Attamyces gardens exhibited protease activity that was approximately twice that of Trachymyces gardens and this appeared to be independent of ant species [Attamyces 1545(±536)×103 U, Trachymyces 834(±384)×103 U; Table 1; supplementary material Fig. S3)]. There might have been a weak interaction between ant and fungal species in protease activity (protease activity being higher in T. arizonensis colonies growing Attamyces than in conspecific colonies growing Trachymyces, F1,19=5.95, P=0.03); however, because variances were heteroscedastic, attempts to make firm conclusions here introduce the risk of a Type I Error. Consequently, the interaction was removed from the model.
Fungus garden growth rates
Despite differences among enzymatic activities, fungus garden growth rates did not differ among the colonies of either ant species.
Over the course of the year, the growth rate of gardens of colonies collected in 2011 was not dependent on fungal species when cultivated by T. arizonensis (fungus: F1,6=0.964, P=0.361; Fig. 4A). Because gardens grew in size steadily during the 1 year experiment, time was a significant variable (F10,60=72.25, P=0.0001, Greenhouse–Geisser E=0.145145,871, P<0.0001, Huynh–Feldt E=0.2112.113,12.68, P<0.0001), but time did not interact significantly with fungal species. Colonies therefore exhibited similar growth patterns regardless of fungal species (F10,60=3.06, P=0.003, Greenhouse–Geisser E=0.145145,871, P=0.11, Huynh–Feldt E=0.2112.113,12.68, P=0.08).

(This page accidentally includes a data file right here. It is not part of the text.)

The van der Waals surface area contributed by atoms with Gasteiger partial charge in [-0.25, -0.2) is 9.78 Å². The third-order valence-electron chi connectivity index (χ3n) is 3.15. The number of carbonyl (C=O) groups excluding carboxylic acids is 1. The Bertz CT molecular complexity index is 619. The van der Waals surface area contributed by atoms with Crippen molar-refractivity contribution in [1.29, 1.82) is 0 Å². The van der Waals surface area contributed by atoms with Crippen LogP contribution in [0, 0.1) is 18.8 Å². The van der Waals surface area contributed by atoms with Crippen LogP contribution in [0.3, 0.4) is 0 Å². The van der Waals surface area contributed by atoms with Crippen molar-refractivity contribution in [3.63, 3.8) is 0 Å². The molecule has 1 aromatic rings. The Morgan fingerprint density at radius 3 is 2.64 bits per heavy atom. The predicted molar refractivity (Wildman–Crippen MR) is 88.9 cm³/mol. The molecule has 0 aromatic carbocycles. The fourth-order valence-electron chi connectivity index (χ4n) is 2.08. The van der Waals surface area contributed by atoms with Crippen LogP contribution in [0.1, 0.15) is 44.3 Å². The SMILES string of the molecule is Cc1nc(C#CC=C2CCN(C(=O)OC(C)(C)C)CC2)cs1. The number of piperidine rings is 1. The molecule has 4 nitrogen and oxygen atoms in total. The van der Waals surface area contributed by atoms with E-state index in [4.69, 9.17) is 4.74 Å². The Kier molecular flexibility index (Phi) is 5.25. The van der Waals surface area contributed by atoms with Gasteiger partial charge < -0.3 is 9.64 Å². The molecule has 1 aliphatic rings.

Colonies growing Trachymyces grew slightly larger gardens over the first 12 months of their lives than those growing Attamyces, but this was statistically insignificant (F1,10=4.02, P=0.07; Fig. 4B). Years were pooled because of low sample size. Time was significant (F8,80=43.96, P=0.0001, Greenhouse–Geisser E=0.3883.1,31.03, P<0.0001, Huynh–Feldt E=0.6395.11,51.08, P<0.0001) and there was a significant interaction between garden volume and time (F8,80=3.22, P<0.01, Greenhouse–Geisser E=0.3883.1,31.03, P<0.05, Huynh–Feldt E=0.6395.11,51.08, P<0.05). However, closer examination indicated that the significant interaction was largely due to differences between the first 2 months and all successive measurements. Thus, time was the most significant variable explaining the variation in the increase of garden volume.